Maybe the Issue is not Who Economists Are, but What Economics Is and How it’s Taught: Changing Course Content and Structure to Improve Retention of Women in Undergraduate Economics

47 Pages Posted: 2 Aug 2021 Last revised: 19 Aug 2021

See all articles by Mallory Avery

Mallory Avery

University of Pittsburgh

Jane Caldwell

University of Pittsburgh - Department of Economics

Chris Schunn

University of Pittsburgh

Katherine Wolfe

affiliation not provided to SSRN

Date Written: August 4, 2021

Abstract

Economics continues to struggle with gender representation throughout the education pipeline. One reason that has been highlighted for this problem is the presentation of economics in introductory courses. In contrast to prior interventions that were primarily messaging-centered around "who" economists are (e.g., nudging messages, instructor gender), we tested changing the content of the introductory courses' recitation sections, or "what" economics is, by implementing meaningful applied problems and structured group work to change perceptions about the nature of economics. Using institutional data of 8,727 students we find that, compared to historical baselines, the intervention improved grades overall, eliminated underperformance by women in grades (particularly in Macro), and greatly reduced the gap by gender in the likelihood of continuing on to Intermediate economics. These effects are evidence that the content of introductory economics courses, not just the messaging around the gender of economists.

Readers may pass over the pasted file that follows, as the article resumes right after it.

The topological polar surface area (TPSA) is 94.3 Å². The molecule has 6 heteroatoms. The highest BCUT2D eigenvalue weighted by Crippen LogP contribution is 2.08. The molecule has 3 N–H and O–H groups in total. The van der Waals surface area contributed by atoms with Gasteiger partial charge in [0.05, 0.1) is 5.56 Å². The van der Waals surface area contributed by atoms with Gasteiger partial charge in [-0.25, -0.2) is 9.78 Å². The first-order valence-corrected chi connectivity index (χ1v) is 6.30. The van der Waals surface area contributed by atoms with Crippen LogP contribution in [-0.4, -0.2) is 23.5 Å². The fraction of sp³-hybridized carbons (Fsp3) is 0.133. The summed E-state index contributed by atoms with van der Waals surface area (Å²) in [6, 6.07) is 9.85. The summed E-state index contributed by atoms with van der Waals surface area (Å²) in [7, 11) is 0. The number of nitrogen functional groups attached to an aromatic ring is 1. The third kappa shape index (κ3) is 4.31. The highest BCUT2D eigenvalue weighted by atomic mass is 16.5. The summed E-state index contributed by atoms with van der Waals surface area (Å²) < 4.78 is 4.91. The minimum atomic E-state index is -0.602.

Keywords: Economics Instruction, Undergraduate Education, Gender, Inclusion, Pipeline

JEL Classification: A22, I21, I29, J16

Suggested Citation

Avery, Mallory and Caldwell, Jane and Schunn, Chris and Wolfe, Katherine, Maybe the Issue is not Who Economists Are, but What Economics Is and How it’s Taught: Changing Course Content and Structure to Improve Retention of Women in Undergraduate Economics (August 4, 2021). Available at SSRN: https://ssrn.com/abstract=3896567 or http://dx.doi.org/10.2139/ssrn.3896567

Mallory Avery (Contact Author)

University of Pittsburgh

Jane Caldwell

University of Pittsburgh - Department of Economics

4901 Wesley Posvar Hall
230 South Bouquet Street
Pittsburgh, PA 15260
United States

Chris Schunn

University of Pittsburgh ( email )

Katherine Wolfe

affiliation not provided to SSRN

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